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Oil rally struggles to gain traction

IEA executive director sees supply-side pressures fading at record levels.

By Daniel J. Graeber
A major rally in crude oil prices stumbled out of the gates Thursday as the European Central Bank chief says the region is still facing pressures. Photo by Monika Graff/UPI | <a href="/News_Photos/lp/e0a23c07a7e30e105428b7104e02650b/" target="_blank">License Photo</a>
A major rally in crude oil prices stumbled out of the gates Thursday as the European Central Bank chief says the region is still facing pressures. Photo by Monika Graff/UPI | License Photo

NEW YORK, April 21 (UPI) -- A rally in crude oil prices struggled to gain momentum Thursday on lingering European economic concerns despite a major expected decline in non-OPEC output.

Crude oil prices are up more than 25 percent since the start of April and 76 percent higher than their low point for the year, moving close to their highest level in more than 23 weeks in early trading Thursday.

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Much of the rally was supported by expectations that oil-rich nations meeting last weekend in Doha would agree to keep output steady at January 2016 levels. That deal collapsed in part because Iran said it wouldn't participate, though members of the Organization of Petroleum Exporting Countries are now looking to June for another chance at a deal.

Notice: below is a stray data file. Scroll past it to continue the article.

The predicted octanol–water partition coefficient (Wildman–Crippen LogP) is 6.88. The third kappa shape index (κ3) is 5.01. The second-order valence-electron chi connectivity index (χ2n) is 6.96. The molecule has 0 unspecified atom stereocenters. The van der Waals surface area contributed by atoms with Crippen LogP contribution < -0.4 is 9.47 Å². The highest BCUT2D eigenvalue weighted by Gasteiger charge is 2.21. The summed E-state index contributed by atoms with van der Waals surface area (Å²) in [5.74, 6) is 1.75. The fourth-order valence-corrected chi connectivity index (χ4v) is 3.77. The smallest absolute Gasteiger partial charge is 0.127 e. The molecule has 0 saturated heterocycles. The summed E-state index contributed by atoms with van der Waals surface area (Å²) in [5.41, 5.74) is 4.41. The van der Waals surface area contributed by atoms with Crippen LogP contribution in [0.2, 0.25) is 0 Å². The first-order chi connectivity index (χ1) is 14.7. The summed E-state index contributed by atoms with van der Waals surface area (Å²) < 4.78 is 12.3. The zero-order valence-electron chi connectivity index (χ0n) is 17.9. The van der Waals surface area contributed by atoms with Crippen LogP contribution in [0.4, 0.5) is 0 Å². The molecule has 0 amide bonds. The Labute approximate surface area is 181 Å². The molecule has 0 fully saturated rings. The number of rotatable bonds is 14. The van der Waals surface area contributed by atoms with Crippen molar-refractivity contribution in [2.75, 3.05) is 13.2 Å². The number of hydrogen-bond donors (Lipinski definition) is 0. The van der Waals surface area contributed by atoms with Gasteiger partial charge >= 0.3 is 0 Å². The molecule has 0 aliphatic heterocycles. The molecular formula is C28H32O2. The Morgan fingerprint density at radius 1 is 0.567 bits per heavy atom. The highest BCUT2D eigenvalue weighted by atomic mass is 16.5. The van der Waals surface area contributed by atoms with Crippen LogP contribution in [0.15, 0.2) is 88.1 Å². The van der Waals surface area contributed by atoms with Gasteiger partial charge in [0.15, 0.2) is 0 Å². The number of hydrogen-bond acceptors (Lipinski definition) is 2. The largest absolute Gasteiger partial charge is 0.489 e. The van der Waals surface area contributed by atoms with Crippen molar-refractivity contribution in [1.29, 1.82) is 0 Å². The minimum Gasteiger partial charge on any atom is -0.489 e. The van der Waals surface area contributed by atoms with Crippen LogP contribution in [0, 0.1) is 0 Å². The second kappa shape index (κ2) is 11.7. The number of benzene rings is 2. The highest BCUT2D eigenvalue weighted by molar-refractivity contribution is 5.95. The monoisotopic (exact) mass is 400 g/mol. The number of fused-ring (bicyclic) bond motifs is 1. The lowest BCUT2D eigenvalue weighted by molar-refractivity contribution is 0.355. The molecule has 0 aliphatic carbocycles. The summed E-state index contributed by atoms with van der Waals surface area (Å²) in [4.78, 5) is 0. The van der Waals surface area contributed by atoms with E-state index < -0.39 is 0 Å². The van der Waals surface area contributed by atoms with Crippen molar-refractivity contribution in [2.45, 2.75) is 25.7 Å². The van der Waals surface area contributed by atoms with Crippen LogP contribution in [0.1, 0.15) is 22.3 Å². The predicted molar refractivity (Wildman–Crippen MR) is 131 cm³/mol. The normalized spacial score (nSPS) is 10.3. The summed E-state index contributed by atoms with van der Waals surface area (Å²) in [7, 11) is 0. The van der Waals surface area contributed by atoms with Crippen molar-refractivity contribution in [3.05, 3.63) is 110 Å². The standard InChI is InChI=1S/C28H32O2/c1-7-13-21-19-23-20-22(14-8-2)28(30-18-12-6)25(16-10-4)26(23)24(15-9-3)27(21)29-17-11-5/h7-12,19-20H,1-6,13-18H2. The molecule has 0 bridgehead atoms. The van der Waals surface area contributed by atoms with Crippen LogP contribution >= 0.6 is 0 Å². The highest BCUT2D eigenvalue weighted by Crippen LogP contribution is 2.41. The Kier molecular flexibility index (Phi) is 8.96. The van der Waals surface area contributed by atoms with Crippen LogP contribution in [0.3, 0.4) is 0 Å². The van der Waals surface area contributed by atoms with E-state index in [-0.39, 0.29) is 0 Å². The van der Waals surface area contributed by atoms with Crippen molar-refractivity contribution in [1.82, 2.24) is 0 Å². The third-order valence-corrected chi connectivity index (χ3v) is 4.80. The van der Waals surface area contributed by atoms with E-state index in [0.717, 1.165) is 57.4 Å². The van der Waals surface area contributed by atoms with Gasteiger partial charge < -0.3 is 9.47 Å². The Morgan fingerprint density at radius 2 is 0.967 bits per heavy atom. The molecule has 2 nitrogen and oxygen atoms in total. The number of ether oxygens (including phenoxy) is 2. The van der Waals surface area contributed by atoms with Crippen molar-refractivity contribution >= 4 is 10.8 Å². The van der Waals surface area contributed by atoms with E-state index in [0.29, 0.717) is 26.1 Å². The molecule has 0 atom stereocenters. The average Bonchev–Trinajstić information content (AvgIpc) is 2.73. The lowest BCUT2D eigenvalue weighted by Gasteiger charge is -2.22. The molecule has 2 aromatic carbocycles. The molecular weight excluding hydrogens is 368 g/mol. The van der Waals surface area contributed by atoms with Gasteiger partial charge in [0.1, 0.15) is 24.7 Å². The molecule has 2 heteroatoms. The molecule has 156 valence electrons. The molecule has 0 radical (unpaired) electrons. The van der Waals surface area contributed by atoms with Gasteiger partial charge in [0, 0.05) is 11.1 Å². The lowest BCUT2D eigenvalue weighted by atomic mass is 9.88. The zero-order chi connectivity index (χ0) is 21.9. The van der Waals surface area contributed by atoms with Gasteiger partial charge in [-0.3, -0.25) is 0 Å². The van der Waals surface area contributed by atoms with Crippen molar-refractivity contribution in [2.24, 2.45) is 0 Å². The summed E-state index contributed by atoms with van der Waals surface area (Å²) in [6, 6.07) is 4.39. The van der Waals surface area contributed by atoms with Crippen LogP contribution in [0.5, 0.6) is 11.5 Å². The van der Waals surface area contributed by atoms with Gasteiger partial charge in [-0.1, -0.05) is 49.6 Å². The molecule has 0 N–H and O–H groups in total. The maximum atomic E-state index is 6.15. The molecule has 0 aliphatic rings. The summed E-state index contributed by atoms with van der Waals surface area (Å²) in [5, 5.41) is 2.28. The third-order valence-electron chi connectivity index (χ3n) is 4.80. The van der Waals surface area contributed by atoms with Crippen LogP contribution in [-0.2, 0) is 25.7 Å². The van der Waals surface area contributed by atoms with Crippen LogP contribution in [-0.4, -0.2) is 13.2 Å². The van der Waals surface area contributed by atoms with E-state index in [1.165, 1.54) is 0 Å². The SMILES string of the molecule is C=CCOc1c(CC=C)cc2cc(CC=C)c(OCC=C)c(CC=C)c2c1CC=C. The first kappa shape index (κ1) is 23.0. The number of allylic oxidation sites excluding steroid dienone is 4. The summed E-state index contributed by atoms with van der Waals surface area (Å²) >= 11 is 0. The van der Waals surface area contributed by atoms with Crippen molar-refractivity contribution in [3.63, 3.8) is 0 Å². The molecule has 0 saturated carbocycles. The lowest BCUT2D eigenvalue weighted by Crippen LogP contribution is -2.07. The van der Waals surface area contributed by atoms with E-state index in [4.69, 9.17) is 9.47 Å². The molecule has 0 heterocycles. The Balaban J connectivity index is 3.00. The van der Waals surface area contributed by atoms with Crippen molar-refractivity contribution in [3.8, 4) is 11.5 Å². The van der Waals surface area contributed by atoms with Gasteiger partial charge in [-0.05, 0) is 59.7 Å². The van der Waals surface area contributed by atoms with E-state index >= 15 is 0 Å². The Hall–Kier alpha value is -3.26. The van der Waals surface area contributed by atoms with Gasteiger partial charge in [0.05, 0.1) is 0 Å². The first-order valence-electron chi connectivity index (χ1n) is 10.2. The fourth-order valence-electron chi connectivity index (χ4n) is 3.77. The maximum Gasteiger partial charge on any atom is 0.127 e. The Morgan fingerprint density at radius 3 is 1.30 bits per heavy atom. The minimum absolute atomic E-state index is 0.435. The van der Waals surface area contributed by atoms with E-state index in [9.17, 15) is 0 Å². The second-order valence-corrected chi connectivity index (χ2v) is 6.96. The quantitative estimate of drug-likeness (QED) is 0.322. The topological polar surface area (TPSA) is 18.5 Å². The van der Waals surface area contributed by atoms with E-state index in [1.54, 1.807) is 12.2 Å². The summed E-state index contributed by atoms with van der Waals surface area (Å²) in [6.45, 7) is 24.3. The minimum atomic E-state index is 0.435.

Oil prices started falling from 2014 levels because of higher production from the United States, while supply-side strains this year are emerging with the expected return of Iranian crude oil to the global market.

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Fatih Birol, the executive director of the International Energy Agency, said during a meeting in Tokyo that supply-side pressures in some markets are evaporating quickly under pressure from lower crude oil prices.

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"Non-OPEC production is expected to decline by 700,000 barrels per day in 2016," he said in his remarks. "This would be its largest annual decline since 1992."

Crude oil traders reacted positively to the news that markets may be returning to balance after a long period of oversupply. But after early gains overnight, the price for Brent crude oil lost 1 percent to $45.32 per barrel. West Texas Intermediate, the U.S. benchmark price for oil, gained 1.1 percent to $43.67 per barrel.

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A forecast earlier this week from Wood Mackenzie said OPEC production should move up slightly this year because of gains from Iran and Iraq. Beyond 2017, the IEA chief some OPEC members should see a decline in output, however, because of lower investments.

"With the fall in non-OPEC production we are seeing, we can expect the market to come back to balance in 2017," Birol said.

On the economic front, Mario Draghi, president of the European Central Bank, said the "relatively low price of oil" could provide some positive pressure to the struggling regional economy.

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"At the same time, the economic recovery in the euro area is still dampened by the ongoing balance sheet adjustments in a number of sectors, the insufficient pace of implementation of structural reforms and subdued growth prospects in emerging markets," he said. "The risks to the euro area growth outlook still remain tilted to the downside."

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